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Daedalus was the mythical great architect and artificer of the classical world. Today, embedded intelligence is enabling the most profound changes in the way we create and use buildings since his day.

Building Intelligence meets the Intelligent Building. The Intelligent Building negotiates with the Intelligent Grid. How will this transform how we interact with the physical world?

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« Pervasive Security and Control Systems | IP Everywhere, or Just About »
Sunday
Apr262009

What is the smart grid

There is a lot of confusion about the smart grid today. I hear all kinds of claims, along with the frequently heard “There are a lot of opinions about what the smart grid is.” Other have written that they have learned of a lot of clever little devices, but nothing that would qualify as over all smarts. The smart grid builds upon interoperability derived from the standardized telemetry and real time operations of Intelligrid. It meets the definitions of the Modern Grid Initiative. It is based upon transacted energy as described in the 2005 GridWise constitutional convention. These ideas were coded into law by the Energy Information and Security Act of 2007. There are not a lot of questions.

The problem is, the utilities are often the ones blurring things the fastest. The shining bright light of piles of federal dollars to pay for upgrades to internal problems, especially aging infrastructure, has led them to over-sell, and to over-promise. Hungry people say funny things when in sight of a free lunch.

One of the biggest barriers is a lack of architecture. The utilities have long run a seamless distribution control system, which makes a lot of sense to inexpensively manage real time events. Within that framework, direct control of devices in the end nodes makes sense as a proof of concept. But to extend beyond proof of concept, or short lived low penetration markets, a real IT architecture will need to be in place. That architecture will acknowledge interfaces, and what decision-making and capabilities should lay on either side of those interfaces.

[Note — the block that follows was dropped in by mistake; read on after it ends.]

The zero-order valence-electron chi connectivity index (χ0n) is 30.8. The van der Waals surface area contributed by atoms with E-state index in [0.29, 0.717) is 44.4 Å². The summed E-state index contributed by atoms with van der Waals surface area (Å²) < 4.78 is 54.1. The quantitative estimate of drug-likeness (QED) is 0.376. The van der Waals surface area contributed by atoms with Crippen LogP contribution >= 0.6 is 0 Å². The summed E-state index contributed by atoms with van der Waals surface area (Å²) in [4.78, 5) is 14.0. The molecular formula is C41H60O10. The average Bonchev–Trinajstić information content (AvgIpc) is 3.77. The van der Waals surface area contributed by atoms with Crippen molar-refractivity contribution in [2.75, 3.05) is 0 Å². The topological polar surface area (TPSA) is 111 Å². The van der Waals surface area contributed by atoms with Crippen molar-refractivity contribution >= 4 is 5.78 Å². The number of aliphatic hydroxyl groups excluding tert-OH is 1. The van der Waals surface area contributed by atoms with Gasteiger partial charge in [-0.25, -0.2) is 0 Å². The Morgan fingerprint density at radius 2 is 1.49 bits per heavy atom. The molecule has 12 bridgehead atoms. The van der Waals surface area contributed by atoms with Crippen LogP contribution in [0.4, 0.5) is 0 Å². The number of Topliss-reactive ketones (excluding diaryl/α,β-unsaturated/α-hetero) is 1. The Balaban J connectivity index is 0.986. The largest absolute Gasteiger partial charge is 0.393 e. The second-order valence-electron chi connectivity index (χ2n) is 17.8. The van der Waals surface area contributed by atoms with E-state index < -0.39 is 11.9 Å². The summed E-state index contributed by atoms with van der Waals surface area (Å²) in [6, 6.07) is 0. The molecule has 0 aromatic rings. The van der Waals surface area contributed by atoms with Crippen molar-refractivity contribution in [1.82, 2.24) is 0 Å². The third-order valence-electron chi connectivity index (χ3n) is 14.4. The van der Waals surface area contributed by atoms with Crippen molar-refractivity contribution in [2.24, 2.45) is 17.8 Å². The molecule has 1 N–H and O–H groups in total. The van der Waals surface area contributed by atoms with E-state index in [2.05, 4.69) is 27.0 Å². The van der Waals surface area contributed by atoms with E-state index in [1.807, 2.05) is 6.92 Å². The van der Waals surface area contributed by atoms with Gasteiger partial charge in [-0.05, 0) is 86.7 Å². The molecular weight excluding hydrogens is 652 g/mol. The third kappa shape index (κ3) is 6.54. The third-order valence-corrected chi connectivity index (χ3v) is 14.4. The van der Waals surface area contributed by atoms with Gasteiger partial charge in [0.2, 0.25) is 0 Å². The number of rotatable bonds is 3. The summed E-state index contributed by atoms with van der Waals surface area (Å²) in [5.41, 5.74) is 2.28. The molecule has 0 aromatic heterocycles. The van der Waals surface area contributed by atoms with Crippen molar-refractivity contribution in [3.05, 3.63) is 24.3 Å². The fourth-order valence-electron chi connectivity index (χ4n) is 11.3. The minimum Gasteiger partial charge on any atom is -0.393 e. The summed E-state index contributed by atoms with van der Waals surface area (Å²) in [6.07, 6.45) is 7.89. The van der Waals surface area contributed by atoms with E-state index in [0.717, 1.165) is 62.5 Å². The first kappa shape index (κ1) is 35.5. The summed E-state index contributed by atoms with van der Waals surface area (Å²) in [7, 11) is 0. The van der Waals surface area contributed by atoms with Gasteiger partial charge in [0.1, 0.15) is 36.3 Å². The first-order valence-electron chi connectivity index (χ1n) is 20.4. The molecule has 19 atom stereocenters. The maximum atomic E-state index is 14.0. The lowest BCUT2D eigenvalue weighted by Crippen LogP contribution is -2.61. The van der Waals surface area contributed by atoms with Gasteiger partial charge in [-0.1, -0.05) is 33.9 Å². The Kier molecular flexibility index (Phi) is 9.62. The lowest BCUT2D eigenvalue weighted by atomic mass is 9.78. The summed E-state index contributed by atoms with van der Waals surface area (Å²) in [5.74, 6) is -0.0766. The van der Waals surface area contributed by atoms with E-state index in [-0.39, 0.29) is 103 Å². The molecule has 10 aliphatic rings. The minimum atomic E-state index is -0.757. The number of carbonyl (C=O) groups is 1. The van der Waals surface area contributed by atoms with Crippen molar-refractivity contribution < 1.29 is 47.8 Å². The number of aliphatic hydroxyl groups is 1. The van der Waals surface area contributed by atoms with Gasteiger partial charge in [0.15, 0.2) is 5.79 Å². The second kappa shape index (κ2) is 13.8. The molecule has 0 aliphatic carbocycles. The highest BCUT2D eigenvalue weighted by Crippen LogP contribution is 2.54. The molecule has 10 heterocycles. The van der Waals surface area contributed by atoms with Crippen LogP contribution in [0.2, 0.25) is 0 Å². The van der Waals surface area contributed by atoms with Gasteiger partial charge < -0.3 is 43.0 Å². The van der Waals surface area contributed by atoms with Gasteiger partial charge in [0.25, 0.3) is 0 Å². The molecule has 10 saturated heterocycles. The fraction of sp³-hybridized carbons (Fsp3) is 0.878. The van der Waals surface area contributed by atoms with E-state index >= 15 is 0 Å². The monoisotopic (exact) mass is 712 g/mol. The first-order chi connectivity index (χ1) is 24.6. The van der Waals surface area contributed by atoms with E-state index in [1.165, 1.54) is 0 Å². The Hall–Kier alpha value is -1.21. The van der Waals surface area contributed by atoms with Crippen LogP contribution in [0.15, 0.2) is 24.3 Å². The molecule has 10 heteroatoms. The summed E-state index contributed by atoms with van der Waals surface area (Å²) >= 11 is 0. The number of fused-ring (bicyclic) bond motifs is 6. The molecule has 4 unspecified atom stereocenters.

The acknowledgement of those interfaces, and the agents that work on either side, is the moment it begins to move from “clever” to “smart” (I like that distinction). We are seeing this more in some of HAN areas, with agents built in to appliances that understand what each appliance is up to, and based on that, what sort of response is available now. In a distributed generation, or even micro-generation world, one can imagine analogous agents on the power sources.

Push this a little further by adding requirements of symmetry to each interface, and one can have device-based clever agents, responding to home (or business) based enterprise agents, negotiating with grid-based agents (whether on the micro-grid, distribution network, or at the edge of the transmission network.

To ride the clever/smart distinction a little further, intelligence in biological systems can be described as an emergent behavior of many small automata-like systems. Each of those automata faces fierce evolutionary pressures, both to do its own job better, and to interface with the whole better. If we get the interfaces right (more attention to architecture), and the security right, the smart grid can emerge from the many clever automata.

But it won’t be by applying a little Intelligrid to a substation, or by merely adding a programmable thermostat.

I am off this week to Washington where I am leading a session on the smart grid. I hope to meet some of you there.

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Reader Comments (1)

Good luck with your session. Have a great time in Washington.

April 28, 2009 | Unregistered CommenterMichaela Barnes

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